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Posted: Sep 12, 2011

Separation of metallic and semiconducting carbon nanotubes by 'scotch tape'

(Nanowerk News) Single-walled carbon nanotubes (CNTs) have considerable potential for use in electronic devices such as field-effect transistors and solar cells. Research in this area of nanotechnology is hampered, however, by the difficulty in isolating the desired type of CNT from the two types either semiconducting or metallic that are generally formed during synthesis. As the performance of such devices is dependent on the purity of CNT type in different parts of the device structure, techniques for isolating these CNT types without breaking them or disrupting their alignment are of great interest.
Inspired by the Nobel Prize-winning research on the mechanical exfoliation of graphene using 'scotch tape', Jin Zhang and colleagues from Peking University in China, Williams College in the US and the Samsung Advanced Institute of Technology in Korea have now devised a method for the separation of semiconducting and metallic CNTs without damaging them ("Separation of Metallic and Semiconducting Single-Walled Carbon Nanotube Arrays by 'Scotch Tape'").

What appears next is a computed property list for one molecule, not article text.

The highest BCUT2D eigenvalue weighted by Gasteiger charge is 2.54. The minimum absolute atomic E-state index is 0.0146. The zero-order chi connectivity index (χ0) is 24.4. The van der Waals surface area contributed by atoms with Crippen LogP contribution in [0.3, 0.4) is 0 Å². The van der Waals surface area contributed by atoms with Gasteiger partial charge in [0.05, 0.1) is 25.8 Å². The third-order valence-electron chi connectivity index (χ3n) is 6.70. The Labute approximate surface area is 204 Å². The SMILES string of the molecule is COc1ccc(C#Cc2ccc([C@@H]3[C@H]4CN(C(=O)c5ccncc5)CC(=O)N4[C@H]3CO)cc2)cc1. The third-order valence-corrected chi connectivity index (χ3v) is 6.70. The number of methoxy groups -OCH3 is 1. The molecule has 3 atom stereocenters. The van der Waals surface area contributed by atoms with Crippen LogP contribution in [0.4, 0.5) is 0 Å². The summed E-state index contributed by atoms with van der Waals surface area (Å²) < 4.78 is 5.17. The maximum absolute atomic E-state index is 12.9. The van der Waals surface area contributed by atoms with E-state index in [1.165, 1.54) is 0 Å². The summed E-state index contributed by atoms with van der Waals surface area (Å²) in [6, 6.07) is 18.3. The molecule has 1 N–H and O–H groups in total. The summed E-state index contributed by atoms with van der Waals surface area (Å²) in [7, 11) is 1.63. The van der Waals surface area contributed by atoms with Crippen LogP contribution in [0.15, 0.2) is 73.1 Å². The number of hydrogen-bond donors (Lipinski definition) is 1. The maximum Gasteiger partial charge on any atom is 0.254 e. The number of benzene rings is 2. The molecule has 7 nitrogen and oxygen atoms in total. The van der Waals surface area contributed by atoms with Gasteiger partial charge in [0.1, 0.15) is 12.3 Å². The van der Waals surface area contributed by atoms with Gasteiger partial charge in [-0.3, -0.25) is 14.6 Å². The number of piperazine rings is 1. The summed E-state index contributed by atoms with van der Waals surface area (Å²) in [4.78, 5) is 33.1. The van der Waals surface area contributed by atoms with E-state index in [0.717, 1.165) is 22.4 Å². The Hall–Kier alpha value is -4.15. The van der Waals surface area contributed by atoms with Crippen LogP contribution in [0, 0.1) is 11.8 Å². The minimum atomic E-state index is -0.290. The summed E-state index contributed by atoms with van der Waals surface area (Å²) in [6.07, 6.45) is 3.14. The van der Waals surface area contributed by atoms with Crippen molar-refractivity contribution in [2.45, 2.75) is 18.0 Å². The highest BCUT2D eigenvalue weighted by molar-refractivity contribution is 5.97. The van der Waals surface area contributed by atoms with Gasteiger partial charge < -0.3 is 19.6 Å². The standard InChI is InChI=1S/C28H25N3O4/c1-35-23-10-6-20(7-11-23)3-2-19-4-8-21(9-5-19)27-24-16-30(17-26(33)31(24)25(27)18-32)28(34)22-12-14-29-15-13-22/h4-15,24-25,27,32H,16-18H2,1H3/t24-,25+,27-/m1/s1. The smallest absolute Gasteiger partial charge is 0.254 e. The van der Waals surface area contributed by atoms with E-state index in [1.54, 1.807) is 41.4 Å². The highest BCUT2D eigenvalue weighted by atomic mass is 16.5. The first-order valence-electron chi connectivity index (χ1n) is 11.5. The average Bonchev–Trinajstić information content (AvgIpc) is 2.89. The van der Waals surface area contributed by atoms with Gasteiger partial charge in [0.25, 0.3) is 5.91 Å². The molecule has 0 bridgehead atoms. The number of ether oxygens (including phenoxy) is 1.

A schematic illustration of the separation of single-walled CNTs using amino- and phenyl-modified PDMS scotch tape
A schematic illustration of the separation of single-walled CNTs using amino- and phenyl-modified PDMS scotch tape.
The researchers used thin films of polydimethylsiloxane (PDMS) chemically modified with either amino or phenyl groups as a type of scotch tape to lift CNTs from the sapphire substrate on which they were prepared (see image). The amino-type scotch tape selectively removes semiconducting CNTs from a mixture of CNTs on the substrate surface, whereas the phenyl-type scotch tape selectively removes only metallic CNTs, without disturbing the CNTs left behind. "Compared with current separation methods based on selective adsorption, we have successfully extended the mechanism to a long nanotube system and controlled the formation of carbon nanotubes perfectly," says Zhang.
Field-effect transistors could be prepared using the scotch tape technique by lifting off the unwanted type of CNTs from the substrate, leaving only the desired CNTs with an undisturbed alignment. Using the scotch tape method in this way produced metallic CNT regions of 90% purity, and semiconducting CNT regions of 85% purity.
At present, this scotch tape method introduces a small amount of contamination from the modified PDMS films. In the future, Zhang and his colleagues hope to optimize the separation process by improving the separation efficiency and reducing or eliminating contamination. "We would also like to extend the method to the separation of CNTs of differing chirality," said Zhang.
Source: Tokyo Institute of Technology
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